Tāmasic dhṛti is that which is not ready to give up sleep, groaning, dreaming, wailing or conceit.

To be continued...

The present series is a modern English translation of DVG’s Kendra Sahitya Akademi Award-winning work, Bhagavad-gītā-tātparya or Jīvana-dharma-yoga. The translators wish to express their thanks to Śatāvadhāni R Ganesh for his valuable feedback and to Hari Ravikumar for his astute edits.

Author(s)

About:

Devanahalli Venkataramanayya Gundappa (1887-1975) was a great visionary and polymath. He was a journalist, poet, art connoisseur, philosopher, political analyst, institution builder, social commentator, social worker, and activist.

Translator(s)

About:

Engineer. Lapsed blogger. Abiding interest in Sanskrit, religion, and philosophy. A wannabe jack-of-all.

About:

Mother of two. Engineer. Worshiper of Indian music, poetry, and art.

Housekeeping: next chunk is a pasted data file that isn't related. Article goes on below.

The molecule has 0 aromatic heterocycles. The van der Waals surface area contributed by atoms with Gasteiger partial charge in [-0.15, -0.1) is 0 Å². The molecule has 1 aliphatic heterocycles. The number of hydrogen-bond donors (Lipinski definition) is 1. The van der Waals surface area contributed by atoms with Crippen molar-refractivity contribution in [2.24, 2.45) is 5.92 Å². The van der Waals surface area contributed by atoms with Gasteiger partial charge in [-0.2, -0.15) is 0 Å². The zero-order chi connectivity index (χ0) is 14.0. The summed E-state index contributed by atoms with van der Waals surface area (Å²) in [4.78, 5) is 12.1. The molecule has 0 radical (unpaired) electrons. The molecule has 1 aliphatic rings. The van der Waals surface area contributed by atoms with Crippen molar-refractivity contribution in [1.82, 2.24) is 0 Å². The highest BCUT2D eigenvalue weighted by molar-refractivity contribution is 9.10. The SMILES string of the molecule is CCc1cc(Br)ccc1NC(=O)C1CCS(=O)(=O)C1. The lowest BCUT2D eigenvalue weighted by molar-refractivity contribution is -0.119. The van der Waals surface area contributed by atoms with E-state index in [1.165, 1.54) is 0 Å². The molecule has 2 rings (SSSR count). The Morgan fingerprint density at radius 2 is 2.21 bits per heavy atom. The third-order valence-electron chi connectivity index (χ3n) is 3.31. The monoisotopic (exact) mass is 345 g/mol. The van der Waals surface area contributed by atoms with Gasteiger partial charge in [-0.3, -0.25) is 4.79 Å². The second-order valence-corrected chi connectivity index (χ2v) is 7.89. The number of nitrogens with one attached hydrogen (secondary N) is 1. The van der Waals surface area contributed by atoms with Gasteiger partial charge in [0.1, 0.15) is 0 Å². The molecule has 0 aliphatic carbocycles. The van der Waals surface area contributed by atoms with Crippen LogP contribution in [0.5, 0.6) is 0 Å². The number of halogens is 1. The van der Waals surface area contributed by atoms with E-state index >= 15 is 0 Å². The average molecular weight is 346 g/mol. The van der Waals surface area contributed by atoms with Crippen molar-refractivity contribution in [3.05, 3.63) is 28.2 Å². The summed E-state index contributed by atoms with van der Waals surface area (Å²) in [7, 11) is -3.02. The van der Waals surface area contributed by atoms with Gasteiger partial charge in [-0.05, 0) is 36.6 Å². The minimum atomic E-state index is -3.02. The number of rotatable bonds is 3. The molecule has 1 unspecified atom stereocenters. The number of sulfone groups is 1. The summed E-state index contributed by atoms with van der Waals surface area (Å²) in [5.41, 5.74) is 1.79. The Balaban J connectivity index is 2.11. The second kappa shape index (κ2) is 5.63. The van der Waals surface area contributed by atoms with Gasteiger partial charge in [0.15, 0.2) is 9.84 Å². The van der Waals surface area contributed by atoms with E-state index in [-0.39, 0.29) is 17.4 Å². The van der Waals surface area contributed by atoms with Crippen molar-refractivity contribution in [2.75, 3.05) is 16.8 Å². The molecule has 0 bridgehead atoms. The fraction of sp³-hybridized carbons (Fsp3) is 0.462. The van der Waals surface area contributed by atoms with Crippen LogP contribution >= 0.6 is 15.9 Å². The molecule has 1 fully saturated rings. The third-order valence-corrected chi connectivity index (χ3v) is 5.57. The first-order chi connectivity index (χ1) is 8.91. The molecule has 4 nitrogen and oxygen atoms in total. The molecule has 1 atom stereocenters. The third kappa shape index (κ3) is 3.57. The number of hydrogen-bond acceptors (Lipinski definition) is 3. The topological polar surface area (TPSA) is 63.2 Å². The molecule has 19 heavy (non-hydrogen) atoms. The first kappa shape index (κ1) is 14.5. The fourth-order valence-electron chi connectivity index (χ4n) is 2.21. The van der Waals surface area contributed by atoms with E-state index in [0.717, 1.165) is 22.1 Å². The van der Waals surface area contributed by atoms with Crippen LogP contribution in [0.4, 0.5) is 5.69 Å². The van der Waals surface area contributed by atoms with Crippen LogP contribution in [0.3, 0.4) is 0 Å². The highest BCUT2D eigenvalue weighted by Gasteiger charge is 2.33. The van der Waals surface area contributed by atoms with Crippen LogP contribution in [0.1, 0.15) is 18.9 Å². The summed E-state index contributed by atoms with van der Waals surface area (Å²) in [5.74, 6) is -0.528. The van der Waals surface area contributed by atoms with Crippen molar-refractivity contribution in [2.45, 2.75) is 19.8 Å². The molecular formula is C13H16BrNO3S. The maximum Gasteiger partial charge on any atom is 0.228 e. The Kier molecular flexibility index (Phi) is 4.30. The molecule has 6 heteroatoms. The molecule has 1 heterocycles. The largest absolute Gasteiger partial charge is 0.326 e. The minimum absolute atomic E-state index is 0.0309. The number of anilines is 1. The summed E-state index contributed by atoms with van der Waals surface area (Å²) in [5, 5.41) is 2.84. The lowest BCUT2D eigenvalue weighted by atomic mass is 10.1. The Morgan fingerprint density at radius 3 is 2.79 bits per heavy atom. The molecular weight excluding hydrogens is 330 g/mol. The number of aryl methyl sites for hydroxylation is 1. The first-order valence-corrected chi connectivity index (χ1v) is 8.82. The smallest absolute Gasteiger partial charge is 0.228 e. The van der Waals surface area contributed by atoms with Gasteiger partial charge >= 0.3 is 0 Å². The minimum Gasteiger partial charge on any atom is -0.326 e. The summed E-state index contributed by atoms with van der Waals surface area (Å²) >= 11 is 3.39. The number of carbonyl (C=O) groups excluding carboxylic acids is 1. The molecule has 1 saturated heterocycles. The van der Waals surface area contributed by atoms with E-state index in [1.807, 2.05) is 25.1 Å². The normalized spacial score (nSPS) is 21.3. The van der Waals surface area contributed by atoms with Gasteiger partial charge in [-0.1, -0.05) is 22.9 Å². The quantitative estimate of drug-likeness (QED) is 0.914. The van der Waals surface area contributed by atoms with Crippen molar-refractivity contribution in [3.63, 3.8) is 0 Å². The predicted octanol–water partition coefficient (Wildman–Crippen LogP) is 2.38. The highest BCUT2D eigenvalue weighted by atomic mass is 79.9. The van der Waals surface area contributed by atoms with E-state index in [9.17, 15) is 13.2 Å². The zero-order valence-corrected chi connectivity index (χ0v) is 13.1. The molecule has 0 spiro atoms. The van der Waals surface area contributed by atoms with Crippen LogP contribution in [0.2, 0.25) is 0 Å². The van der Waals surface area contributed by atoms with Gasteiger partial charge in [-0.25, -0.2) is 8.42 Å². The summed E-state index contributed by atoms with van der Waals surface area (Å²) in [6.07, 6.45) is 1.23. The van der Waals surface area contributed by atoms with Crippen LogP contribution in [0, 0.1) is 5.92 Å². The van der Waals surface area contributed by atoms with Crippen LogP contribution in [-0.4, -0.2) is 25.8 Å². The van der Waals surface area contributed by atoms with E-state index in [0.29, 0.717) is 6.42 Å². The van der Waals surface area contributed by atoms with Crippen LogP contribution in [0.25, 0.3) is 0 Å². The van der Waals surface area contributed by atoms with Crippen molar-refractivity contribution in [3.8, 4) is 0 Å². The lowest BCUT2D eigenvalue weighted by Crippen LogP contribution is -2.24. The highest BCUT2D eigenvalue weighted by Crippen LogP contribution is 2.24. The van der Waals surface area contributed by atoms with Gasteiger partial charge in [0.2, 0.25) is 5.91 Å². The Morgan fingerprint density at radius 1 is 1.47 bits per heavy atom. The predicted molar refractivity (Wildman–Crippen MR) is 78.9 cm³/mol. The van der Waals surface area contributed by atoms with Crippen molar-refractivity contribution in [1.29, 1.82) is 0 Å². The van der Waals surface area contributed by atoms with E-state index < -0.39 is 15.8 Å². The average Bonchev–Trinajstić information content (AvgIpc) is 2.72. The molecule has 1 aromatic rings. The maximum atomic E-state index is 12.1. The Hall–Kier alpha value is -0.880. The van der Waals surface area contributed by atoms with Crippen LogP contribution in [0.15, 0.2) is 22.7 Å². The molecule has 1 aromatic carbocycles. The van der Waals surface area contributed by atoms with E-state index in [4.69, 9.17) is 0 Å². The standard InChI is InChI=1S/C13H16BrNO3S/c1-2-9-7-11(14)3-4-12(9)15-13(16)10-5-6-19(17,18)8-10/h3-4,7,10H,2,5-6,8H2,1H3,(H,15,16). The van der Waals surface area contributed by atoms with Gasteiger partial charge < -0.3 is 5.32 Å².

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“वागर्थविस्मयास्वादः” प्रमुखतया साहित्यशास्त्रतत्त्वानि विमृशति । अत्र सौन्दर्यर्यशास्त्रीयमूलतत्त्वानि यथा रस-ध्वनि-वक्रता-औचित्यादीनि सुनिपुणं परामृष्टानि प्रतिनवे चिकित्सकप्रज्ञाप्रकाशे। तदन्तर एव संस्कृतवाङ्मयस्य सामर्थ्यसमाविष्कारोऽपि विहितः। क्वचिदिव च्छन्दोमीमांसा च...

The Best of Hiriyanna

The Best of Hiriyanna is a collection of forty-eight essays by Prof. M. Hiriyanna that sheds new light on Sanskrit Literature, Indian...

Stories Behind Verses

Stories Behind Verses is a remarkable collection of over a hundred anecdotes, each of which captures a story behind the composition of a Sanskrit verse. Collected over several years from...